49. The latest conflict arises from the directive by FKF in its letters dated 18th May 2018 addressed to KPL in which FKF requested the postponement of various Kenya Premier League matches scheduled for 26th and 27th May 2018 in order to allow the National Team, ‘Harambee Stars’ to play two friendly matches against Swaziland and Equatorial Guinea on 25th and 28th May respectively.
50. The Kenya Premier League Limited in response and relying on the FIFA Regulations with respect to the release of players to association teams pointed out that these international friendlies were not within the FIFA Co-ordinated International Match Calendar and for that reason they were unable to accede to the request to postpone any League fixtures. It was KPL’s position therefore that the League matches would have to proceed if KPL was to complete the League Calendar by mid October 2018 as required by CAF.
51. On 21st May 2018, FKF wrote again to KPL but this time narrowed its focus to the game between AFC Leopards vs Gor Mahia FC and required that this match which was scheduled for Saturday, 26th May 2018 be postponed to a later date. The reason given for the postponement was to enable the National Team to honour the international friendly matches.
52. Aggrieved by what was no longer a request but now was a demand, KPL filed proceedings before the Tribunal whose effect was to seek to challenge the requirement by FKF that various matches in the League be postponed to accommodate the two international friendly matches. In its response before the Tribunal, FKF has raised for the first time the issue of security with respect to the proposed venue, which is the Bukhungu Stadium in Kakamega and this issue has taken center stage in the interrogation of the two witnesses who testified before the Tribunal. Mr. Jack Abuda and Nick Mwendwa testified in Court.
53. In the Tribunal’s considered view, the matter before it is one of principle, which principle is premised on the relationship between KPL and FKF. In Petition No. 41 of 2016, between the same parties, the Tribunal explored at length the structure of the agreement between the KPL and FKF with respect to the running of the Kenya Premier League. The Tribunal established that FKF had delegated to KPL the responsibility of running of the Kenya Premier League and the Tribunal determined that such responsibility could not be interfered with during the currency of the agreement between the parties. If we accept that that is one pillar of the relationship which governs the running of football in Kenya we must also recognize that another pillar is the calendar published by FIFA which allows certain windows to facilitate activities of the National Team.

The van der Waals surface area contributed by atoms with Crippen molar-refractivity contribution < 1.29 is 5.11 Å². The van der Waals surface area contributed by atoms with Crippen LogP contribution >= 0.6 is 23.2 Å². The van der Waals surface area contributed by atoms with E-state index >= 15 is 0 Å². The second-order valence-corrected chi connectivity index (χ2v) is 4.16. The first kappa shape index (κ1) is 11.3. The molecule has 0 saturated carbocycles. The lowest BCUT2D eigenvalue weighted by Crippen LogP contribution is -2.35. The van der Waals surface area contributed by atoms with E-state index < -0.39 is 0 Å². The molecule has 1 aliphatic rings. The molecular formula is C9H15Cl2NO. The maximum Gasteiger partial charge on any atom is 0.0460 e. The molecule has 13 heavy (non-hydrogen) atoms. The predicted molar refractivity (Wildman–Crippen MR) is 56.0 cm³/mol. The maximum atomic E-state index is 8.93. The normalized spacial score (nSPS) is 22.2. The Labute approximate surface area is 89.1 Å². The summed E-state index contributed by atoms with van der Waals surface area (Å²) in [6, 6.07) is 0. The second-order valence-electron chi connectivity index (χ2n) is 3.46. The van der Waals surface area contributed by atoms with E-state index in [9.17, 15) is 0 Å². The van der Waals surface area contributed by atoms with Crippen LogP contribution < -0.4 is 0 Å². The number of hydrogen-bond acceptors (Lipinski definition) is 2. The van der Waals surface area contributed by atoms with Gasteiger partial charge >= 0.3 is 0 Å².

54. Outside of the designated windows, the KPL, FKF and Clubs relate on the basis of agreement, negotiation and good faith so that if FKF wish to schedule an international friendly match for which it no doubt requires clubs to release players, then this must be on a voluntary basis; if it requires KPL to postpone league matches this must also be negotiated and agreed between the relevant parties. This means that outside the formal instruments which regulate the structure of football in Kenya, no party can impose on the other and it is for this reason the agreement between KPL and FKF requires the two parties to collaborate closely and indeed sets out a Joint Executive Committee at which forum the two parties are required to discuss and agree.
55. Having set out the foregoing, the Tribunal has come to the conclusion that the issue of security is a feigned issue brought in conveniently to justify the postponement of the Derby between Gor Mahia and AFC Leopards. This is not to say that the issue of security is not important. It is of the gravest importance because life and limb have been lost arising from inadequate security arrangements in other matches as this particular one. However, in this particular case it is not for the Tribunal to determine whether the security arrangements are inadequate because there are specialized agencies whose responsibility it is to assess and decide this issue. The Tribunal’s role is to restate the contractual position entered into by the parties themselves which is that FKF has delegated to KPL the responsibility for the running of the League. It is therefore KPL’s responsibility to determine whether or not this match should proceed or be postponed taking into consideration the stated objective of preparing the National Team, the security concerns that have been raised in respect to Bukhungu Stadium and the time frame within which the League must be completed. The determination of this question by KPL does not in any way impede the needs of the National Team because the two clubs are well able to decide whether or not they can honour the fixture while still providing the best players to the National Team. In the result, FKF will await KPL’s final decision having taken into consideration the factors identified above and any other factors.
Having come to this conclusion no. h of the Notice of Motion dated 22nd May 2018 is granted.
The Applicant is awarded costs.
Dated at Nairobi this 23rd day of May 2018
John M Ohaga FCIArb
Chairman, Sports Disputes Tribunal